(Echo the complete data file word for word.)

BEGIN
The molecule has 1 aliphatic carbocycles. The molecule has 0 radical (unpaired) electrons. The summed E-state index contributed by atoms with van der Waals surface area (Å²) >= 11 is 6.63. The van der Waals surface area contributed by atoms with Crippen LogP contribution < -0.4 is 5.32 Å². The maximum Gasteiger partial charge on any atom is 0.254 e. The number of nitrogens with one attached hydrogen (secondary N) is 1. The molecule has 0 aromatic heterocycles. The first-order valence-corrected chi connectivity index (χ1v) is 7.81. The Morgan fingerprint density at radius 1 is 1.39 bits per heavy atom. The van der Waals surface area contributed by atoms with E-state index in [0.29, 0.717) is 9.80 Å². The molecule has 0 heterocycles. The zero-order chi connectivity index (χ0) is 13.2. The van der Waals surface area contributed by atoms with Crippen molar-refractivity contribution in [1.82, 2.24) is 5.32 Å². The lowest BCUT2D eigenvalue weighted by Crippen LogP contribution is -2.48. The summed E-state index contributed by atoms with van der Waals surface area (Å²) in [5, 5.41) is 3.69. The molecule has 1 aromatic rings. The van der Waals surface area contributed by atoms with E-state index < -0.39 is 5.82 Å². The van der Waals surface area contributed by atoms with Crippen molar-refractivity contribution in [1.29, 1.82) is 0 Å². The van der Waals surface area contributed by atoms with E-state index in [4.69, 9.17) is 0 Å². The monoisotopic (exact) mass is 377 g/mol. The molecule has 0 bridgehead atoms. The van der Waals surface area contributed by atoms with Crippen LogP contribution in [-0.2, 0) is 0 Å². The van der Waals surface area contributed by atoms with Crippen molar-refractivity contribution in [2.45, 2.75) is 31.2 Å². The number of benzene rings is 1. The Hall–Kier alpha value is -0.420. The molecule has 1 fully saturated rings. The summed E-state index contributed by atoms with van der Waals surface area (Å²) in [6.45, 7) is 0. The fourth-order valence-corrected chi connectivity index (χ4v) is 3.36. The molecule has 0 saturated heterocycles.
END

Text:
The molecule has 1 aliphatic carbocycles. The molecule has 0 radical (unpaired) electrons. The summed E-state index contributed by atoms with van der Waals surface area (Å²) >= 11 is 6.63. The van der Waals surface area contributed by atoms with Crippen LogP contribution < -0.4 is 5.32 Å². The maximum Gasteiger partial charge on any atom is 0.254 e. The number of nitrogens with one attached hydrogen (secondary N) is 1. The molecule has 0 aromatic heterocycles. The first-order valence-corrected chi connectivity index (χ1v) is 7.81. The Morgan fingerprint density at radius 1 is 1.39 bits per heavy atom. The van der Waals surface area contributed by atoms with E-state index in [0.29, 0.717) is 9.80 Å². The molecule has 0 heterocycles. The zero-order chi connectivity index (χ0) is 13.2. The van der Waals surface area contributed by atoms with Crippen molar-refractivity contribution in [1.82, 2.24) is 5.32 Å². The lowest BCUT2D eigenvalue weighted by Crippen LogP contribution is -2.48. The summed E-state index contributed by atoms with van der Waals surface area (Å²) in [5, 5.41) is 3.69. The molecule has 1 aromatic rings. The van der Waals surface area contributed by atoms with E-state index < -0.39 is 5.82 Å². The van der Waals surface area contributed by atoms with Crippen molar-refractivity contribution in [1.29, 1.82) is 0 Å². The van der Waals surface area contributed by atoms with E-state index in [4.69, 9.17) is 0 Å². The monoisotopic (exact) mass is 377 g/mol. The molecule has 0 bridgehead atoms. The van der Waals surface area contributed by atoms with Crippen LogP contribution in [-0.2, 0) is 0 Å². The van der Waals surface area contributed by atoms with Crippen molar-refractivity contribution in [2.45, 2.75) is 31.2 Å². The number of benzene rings is 1. The Hall–Kier alpha value is -0.420. The molecule has 1 fully saturated rings. The summed E-state index contributed by atoms with van der Waals surface area (Å²) in [6.45, 7) is 0. The fourth-order valence-corrected chi connectivity index (χ4v) is 3.36. The molecule has 0 saturated heterocycles.